Recovering Devastated Community To Honor

Heroes help make recovery from disaster possible.

Harveyville, Kansas, was stricken by tragedy when a February 28, 2012, tornado destructed the rural Wabaunsee County community, leaving one citizen dead.

But, within seconds of devastation, assistance arrived from unbeknownst and has continued coming until much of the town’s damage has been restored.

There is no shortage of appreciation from the townspeople, and they’re doing their small part to say thanks during the 75th annual Harveyville Fair with the theme “Heroes Near & Far” this weekend, September 28-29.

“We can’t begin to name everyone who came out to help after the tornado, so we have planned our annual Harveyville Fair to pay just a small token of appreciation for all that everyone has done for our community,” said Jana Phillips of the fair’s promotion committee.

“The challenge is narrowing down who you call a hero. We were, and continue to be, so blessed here in Harveyville,” evaluated Dustin Kuntz, a leading citizen of the community.

“It is almost impossible for me to rank in my mind the relevance of the sacrifices that were made and given here. The ones that stick out to me change by the week, day and sometimes minute,” added Kuntz, who with his dad, Chuck, operates Harveyville Seed Company.

“Today, one that brings me a smile is a young expecting mother of two who took refuge in the bathroom of her apartment. She literally threw herself on top of her children in the bathtub to save them. She is scheduled for delivery of her new baby next week,” Kuntz continued.

“It really sticks out in my mind about the mass of people who arrived on the scene in the early days to do anything that needed done. More than 1,600 people showed up to volunteer over four days, not including local people and paid emergency personnel,” Kuntz credited.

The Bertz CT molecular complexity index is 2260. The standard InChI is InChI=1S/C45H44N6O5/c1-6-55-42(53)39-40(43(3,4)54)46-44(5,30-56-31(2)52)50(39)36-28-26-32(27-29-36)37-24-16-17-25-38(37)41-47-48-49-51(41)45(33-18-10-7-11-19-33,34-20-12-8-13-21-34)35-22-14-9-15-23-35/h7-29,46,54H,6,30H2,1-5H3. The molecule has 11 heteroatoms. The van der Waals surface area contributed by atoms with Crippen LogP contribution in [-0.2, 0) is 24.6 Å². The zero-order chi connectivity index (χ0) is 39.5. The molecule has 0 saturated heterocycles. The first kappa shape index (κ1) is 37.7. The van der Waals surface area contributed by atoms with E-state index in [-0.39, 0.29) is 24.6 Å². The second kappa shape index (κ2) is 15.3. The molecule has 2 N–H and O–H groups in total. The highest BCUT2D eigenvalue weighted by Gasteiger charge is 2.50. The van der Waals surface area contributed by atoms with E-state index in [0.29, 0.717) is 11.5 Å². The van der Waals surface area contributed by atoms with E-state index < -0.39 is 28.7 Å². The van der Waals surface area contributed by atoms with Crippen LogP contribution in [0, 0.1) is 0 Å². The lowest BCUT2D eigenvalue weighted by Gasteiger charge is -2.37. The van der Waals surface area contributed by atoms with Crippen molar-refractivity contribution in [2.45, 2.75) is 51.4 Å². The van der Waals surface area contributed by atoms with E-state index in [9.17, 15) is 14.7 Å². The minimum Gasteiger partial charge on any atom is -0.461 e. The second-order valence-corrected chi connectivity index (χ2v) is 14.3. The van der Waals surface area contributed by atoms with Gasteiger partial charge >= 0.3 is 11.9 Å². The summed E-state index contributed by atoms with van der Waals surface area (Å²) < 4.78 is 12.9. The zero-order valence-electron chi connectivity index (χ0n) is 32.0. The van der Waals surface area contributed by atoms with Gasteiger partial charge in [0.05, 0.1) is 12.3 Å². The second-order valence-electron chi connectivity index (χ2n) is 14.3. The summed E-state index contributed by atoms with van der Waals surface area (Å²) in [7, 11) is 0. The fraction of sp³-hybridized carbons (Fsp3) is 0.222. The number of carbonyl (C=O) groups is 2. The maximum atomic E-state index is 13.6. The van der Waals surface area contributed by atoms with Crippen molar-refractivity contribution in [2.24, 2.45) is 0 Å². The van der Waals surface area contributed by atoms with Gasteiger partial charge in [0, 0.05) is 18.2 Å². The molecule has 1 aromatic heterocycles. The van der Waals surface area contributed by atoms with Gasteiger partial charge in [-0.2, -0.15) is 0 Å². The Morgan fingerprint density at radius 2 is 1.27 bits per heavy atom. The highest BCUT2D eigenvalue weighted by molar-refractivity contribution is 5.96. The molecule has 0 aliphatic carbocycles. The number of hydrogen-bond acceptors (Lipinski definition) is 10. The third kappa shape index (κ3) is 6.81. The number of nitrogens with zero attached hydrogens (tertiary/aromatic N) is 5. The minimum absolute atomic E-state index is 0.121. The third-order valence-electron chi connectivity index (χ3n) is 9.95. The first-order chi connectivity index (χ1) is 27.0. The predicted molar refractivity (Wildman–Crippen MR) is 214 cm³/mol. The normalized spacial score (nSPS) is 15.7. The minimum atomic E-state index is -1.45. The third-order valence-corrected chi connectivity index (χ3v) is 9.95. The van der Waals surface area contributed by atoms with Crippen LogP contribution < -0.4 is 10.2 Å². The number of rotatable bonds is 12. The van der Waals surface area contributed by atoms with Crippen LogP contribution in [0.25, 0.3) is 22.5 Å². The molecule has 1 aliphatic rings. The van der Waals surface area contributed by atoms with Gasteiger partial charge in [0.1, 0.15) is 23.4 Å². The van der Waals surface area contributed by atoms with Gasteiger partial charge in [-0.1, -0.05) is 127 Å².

“A great story is the Methodist Church as they are continuing to serve the community with a food pantry and ministry without a building. I find it inspiring that despite not having enough money to rebuild, they are still giving to others first.  It really touches my heart, obviously,” Kuntz added.

“That’s why we want to recognize everybody this weekend as well as all of the other heroes including those in the military serving our country, so we can have our precious freedom, and the opportunity to help others when they are in need,” Phillips pointed out.

Of the many activities scheduled at Harveyville Friday and Saturday, the most significant one would have to be the 12:45, Saturday afternoon, Harveyville Memorial Dedication Ceremony in memory of Rick Slade, who lost his life during the tornado.

Almost impossible to list everything planned for the Harveyville Fair, but there’ll be a variety of fun activities for all, including a marathon softball tournament starting Friday evening through Sunday.

On Friday evening, strong person competitions are scheduled, and the Topeka High Drumline is to entertain before an outdoor movie.

Inflatable rides, a petting zoo, frog and turtle races, an operating train, Peaches the Clown and a scavenger hunt are among the Saturday youth fun times.

There’ll be an alpaca display, veterinarian tips for pet owners, nail driving contest, spray paint artist, foot races, wheelbarrow races, photo booth, skillet toss, hayrack rides, Whiplash Pro Wrestling, renegade mower pull, water balloon throw, egg toss, bubblegum blowing contest, hayrack rides and “Zumba” instruction.

The kiddie and pet parade at 1 o’clock Saturday precedes the main parade at 2 p.m., which is expected to draw entries from throughout the Midwest.

A 7 o’clock ice cream social kicks off Saturday evening entertainment by “Close Enough.”

“We want to recognize all of the heroes in our lives during the fair weekend, so please be sure to invite your heroes to come out and join in the celebration,” Phillips welcomed.